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Veterinarian Technician May 2011 (Vol 32, No 5)

Inside Behavior: Using Capturing to Train Dogs

by David Thatcher, KPA-CTP

    Every dog owner is familiar with the interesting behaviors that make his or her dog special. Perhaps the dog tilts its head to one side like it is listening intently, holds its paw up when begging, or folds its front paws when lying down. These characteristic behaviors help make up a dog’s “personality” and endear dogs to their owners. Dog owners tell their friends and family about their dogs’ characteristic behaviors, but dogs seldom display these behaviors when their owners want them to.

    This is when a training technique called capturing can be useful. In capturing, a trainer “marks” a dog’s behavior without prompting it: the dog offers the behavior, and the trainer clicks a clicker and positively reinforces the behavior by offering the dog a treat. Whenever the dog offers the behavior, the trainer reinforces it with a click and a treat. This regular positive reinforcement encourages the dog to offer the behavior more consistently to produce a reward.

    Capturing can be used to associate any behavior with a cue (e.g., “Down”). As soon as a dog starts performing a behavior intentionally, a cue can be introduced. However, some trainers wait until the dog is performing the behavior 10 to 15 times per minute before introducing a cue. Either method can result in successfully training a dog to perform a behavior when given a cue.

    I have a 4-minute video that demonstrates the power of capturing. In the first training session on the video, I click only when the dog turns its head to the left. By the end of the session, the dog intentionally turns its head to the left. I would normally associate this behavior with a cue, but for demonstrative purposes, I did not. To show how powerful capturing is, I click a different behavior in the next training session. Instead of clicking head turns to the left, I click head turns to the right. The dog offers head turns to the left because they were rewarded in the previous session, but the dog begins to offer head turns to the right because they are being reinforced. In this session, head turns to the right are not quite ready to be associated with a cue: although I see some intention in the dog’s behavior, I also see some hesitation when the dog offers the behavior. Another session is needed before this behavior can be associated with a cue.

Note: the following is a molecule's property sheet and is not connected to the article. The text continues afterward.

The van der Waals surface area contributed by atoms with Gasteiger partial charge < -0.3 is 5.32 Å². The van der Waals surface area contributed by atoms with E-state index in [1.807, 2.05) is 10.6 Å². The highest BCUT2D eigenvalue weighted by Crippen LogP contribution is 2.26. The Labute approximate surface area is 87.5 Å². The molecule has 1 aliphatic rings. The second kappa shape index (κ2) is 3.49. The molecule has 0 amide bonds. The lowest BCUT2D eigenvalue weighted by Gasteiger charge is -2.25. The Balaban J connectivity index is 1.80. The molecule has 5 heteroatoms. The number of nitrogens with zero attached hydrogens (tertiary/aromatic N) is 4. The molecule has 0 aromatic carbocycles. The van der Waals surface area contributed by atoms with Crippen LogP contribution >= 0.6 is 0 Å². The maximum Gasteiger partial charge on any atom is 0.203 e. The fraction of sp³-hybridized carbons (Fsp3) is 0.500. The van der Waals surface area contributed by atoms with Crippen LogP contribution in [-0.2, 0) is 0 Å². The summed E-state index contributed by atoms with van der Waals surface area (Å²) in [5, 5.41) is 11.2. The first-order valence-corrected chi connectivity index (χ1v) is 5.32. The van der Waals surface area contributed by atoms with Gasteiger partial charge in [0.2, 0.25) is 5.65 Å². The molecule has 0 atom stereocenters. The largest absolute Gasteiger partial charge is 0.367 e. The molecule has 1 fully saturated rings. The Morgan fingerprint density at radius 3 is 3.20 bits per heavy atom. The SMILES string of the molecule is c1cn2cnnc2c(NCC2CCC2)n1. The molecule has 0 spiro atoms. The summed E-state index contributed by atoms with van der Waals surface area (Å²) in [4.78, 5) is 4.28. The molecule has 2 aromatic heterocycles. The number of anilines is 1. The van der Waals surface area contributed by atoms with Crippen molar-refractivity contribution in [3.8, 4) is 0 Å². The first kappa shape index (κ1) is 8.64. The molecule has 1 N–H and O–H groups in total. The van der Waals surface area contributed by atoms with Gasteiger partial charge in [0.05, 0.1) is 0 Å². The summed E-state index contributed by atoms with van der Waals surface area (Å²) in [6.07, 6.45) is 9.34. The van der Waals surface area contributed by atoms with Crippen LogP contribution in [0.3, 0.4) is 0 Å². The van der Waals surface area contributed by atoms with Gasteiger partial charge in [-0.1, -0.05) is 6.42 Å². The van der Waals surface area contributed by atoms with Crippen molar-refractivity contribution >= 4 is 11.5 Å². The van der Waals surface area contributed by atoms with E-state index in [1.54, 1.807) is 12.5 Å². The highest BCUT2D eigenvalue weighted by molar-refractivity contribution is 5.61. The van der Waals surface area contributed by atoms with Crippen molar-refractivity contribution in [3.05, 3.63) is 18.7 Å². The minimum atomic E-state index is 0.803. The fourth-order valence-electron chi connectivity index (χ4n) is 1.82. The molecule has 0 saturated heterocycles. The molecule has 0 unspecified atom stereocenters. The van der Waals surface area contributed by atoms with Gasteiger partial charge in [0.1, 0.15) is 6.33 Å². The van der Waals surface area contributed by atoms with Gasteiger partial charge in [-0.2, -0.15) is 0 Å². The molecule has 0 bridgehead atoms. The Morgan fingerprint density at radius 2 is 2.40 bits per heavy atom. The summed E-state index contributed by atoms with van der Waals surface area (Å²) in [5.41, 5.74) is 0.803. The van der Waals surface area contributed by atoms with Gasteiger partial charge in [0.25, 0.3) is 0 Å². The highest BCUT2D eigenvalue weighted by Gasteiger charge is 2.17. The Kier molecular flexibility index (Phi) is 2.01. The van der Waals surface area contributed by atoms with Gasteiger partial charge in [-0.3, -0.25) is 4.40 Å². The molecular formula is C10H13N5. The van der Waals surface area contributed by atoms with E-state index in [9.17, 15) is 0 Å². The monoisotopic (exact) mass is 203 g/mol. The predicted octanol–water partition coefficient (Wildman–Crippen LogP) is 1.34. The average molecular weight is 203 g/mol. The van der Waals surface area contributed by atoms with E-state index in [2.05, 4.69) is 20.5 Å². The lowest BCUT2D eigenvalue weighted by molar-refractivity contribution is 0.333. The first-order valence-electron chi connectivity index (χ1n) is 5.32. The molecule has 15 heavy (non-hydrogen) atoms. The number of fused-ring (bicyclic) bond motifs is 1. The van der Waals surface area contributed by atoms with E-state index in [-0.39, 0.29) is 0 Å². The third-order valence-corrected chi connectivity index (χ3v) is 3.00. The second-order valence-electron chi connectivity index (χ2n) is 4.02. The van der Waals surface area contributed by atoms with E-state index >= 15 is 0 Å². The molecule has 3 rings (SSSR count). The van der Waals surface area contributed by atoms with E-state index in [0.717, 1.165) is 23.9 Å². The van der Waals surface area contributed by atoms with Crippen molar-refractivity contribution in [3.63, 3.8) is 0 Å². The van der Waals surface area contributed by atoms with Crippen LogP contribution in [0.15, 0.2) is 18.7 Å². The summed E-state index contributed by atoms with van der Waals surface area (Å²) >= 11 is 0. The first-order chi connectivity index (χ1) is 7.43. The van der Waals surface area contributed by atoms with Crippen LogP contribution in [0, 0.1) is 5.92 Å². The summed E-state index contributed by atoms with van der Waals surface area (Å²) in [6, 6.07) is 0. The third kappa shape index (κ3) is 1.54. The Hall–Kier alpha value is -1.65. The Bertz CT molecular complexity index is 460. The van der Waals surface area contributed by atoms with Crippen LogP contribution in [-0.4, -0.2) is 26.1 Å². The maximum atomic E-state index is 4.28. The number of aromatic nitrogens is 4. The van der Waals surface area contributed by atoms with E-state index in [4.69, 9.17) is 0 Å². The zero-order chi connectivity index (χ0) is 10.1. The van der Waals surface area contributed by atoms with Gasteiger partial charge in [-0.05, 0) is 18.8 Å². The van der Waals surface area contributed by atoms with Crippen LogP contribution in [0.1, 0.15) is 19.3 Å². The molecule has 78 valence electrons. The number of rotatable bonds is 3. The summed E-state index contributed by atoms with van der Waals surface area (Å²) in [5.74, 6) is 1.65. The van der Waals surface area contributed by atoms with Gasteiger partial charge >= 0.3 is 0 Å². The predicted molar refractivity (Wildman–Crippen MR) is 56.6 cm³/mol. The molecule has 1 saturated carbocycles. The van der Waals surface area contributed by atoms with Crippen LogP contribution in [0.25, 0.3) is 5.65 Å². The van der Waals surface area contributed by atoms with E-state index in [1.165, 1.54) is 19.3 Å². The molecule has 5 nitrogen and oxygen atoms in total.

One question trainers ask about capturing is, “If a dog starts offering a different behavior in a session, can I change what I am clicking?” My answer is, “It depends.” If an initial behavior has not been fully captured and the dog consistently offers a different behavior, I may change what I click. My video shows that clicking a different behavior within a session does not slow the learning process of the latter behavior. However, if I want to associate the initial behavior with a cue, I do so when the behavior is ready to be cued and before clicking another behavior.

    Capturing can also be used in behavior modification. I use capturing in a “look there” game when training a dog that is reactive to other dogs. While the reactive dog is still under threshold (the state just before the dog lunges, growls, or barks at another dog) and another dog comes into view, I click and offer a treat as the reactive dog’s head starts to turn toward the other dog. When the reactive dog begins to intentionally look at the other dog, I add the verbal cue “look there” as the reactive dog turns its head toward the other dog. The reactive dog is being rewarded for looking at other dogs, which is a good start to a behavior modification plan.

    Other behaviors that I have captured include sitting, lying down, head dipping, lip licking, ear flicking or bending, barking, and digging. Anything that a dog does regularly can be captured. Capturing is fun, easy, and very powerful in communicating with dogs.

    The author's credentials (KPA-CTP) stand for "Karen Pryor Academy Certified Training Partner."

    NEXT: Tech Tips (May 2011)


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